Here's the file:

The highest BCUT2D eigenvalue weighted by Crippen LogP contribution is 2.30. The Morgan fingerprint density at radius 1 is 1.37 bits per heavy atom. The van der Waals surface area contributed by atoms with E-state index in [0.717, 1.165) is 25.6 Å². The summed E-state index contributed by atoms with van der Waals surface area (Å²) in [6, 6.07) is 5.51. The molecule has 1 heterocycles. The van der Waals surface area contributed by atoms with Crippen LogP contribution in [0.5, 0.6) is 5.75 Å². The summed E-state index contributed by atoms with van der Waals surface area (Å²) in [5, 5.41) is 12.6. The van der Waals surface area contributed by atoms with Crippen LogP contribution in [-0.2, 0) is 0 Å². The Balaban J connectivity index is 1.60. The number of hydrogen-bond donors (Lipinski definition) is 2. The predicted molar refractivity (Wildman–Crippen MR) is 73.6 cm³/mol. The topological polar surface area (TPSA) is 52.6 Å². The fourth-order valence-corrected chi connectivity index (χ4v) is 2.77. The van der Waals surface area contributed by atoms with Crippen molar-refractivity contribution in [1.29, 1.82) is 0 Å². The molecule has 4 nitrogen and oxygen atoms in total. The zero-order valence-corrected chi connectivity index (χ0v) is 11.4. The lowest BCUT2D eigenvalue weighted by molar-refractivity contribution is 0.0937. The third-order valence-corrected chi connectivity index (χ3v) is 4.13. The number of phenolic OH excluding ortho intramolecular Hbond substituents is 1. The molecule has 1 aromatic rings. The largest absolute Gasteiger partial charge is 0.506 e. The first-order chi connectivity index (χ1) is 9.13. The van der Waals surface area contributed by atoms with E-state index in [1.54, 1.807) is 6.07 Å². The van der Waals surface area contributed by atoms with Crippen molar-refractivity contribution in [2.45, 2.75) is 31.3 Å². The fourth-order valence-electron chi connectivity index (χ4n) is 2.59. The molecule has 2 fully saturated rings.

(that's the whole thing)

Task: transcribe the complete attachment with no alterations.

The highest BCUT2D eigenvalue weighted by Crippen LogP contribution is 2.30. The Morgan fingerprint density at radius 1 is 1.37 bits per heavy atom. The van der Waals surface area contributed by atoms with E-state index in [0.717, 1.165) is 25.6 Å². The summed E-state index contributed by atoms with van der Waals surface area (Å²) in [6, 6.07) is 5.51. The molecule has 1 heterocycles. The van der Waals surface area contributed by atoms with Crippen LogP contribution in [0.5, 0.6) is 5.75 Å². The summed E-state index contributed by atoms with van der Waals surface area (Å²) in [5, 5.41) is 12.6. The van der Waals surface area contributed by atoms with Crippen LogP contribution in [-0.2, 0) is 0 Å². The Balaban J connectivity index is 1.60. The number of hydrogen-bond donors (Lipinski definition) is 2. The predicted molar refractivity (Wildman–Crippen MR) is 73.6 cm³/mol. The topological polar surface area (TPSA) is 52.6 Å². The fourth-order valence-corrected chi connectivity index (χ4v) is 2.77. The van der Waals surface area contributed by atoms with Crippen molar-refractivity contribution in [1.29, 1.82) is 0 Å². The molecule has 4 nitrogen and oxygen atoms in total. The zero-order valence-corrected chi connectivity index (χ0v) is 11.4. The lowest BCUT2D eigenvalue weighted by molar-refractivity contribution is 0.0937. The third-order valence-corrected chi connectivity index (χ3v) is 4.13. The number of phenolic OH excluding ortho intramolecular Hbond substituents is 1. The molecule has 1 aromatic rings. The largest absolute Gasteiger partial charge is 0.506 e. The first-order chi connectivity index (χ1) is 9.13. The van der Waals surface area contributed by atoms with E-state index in [1.54, 1.807) is 6.07 Å². The van der Waals surface area contributed by atoms with Crippen molar-refractivity contribution in [2.45, 2.75) is 31.3 Å². The fourth-order valence-electron chi connectivity index (χ4n) is 2.59. The molecule has 2 fully saturated rings.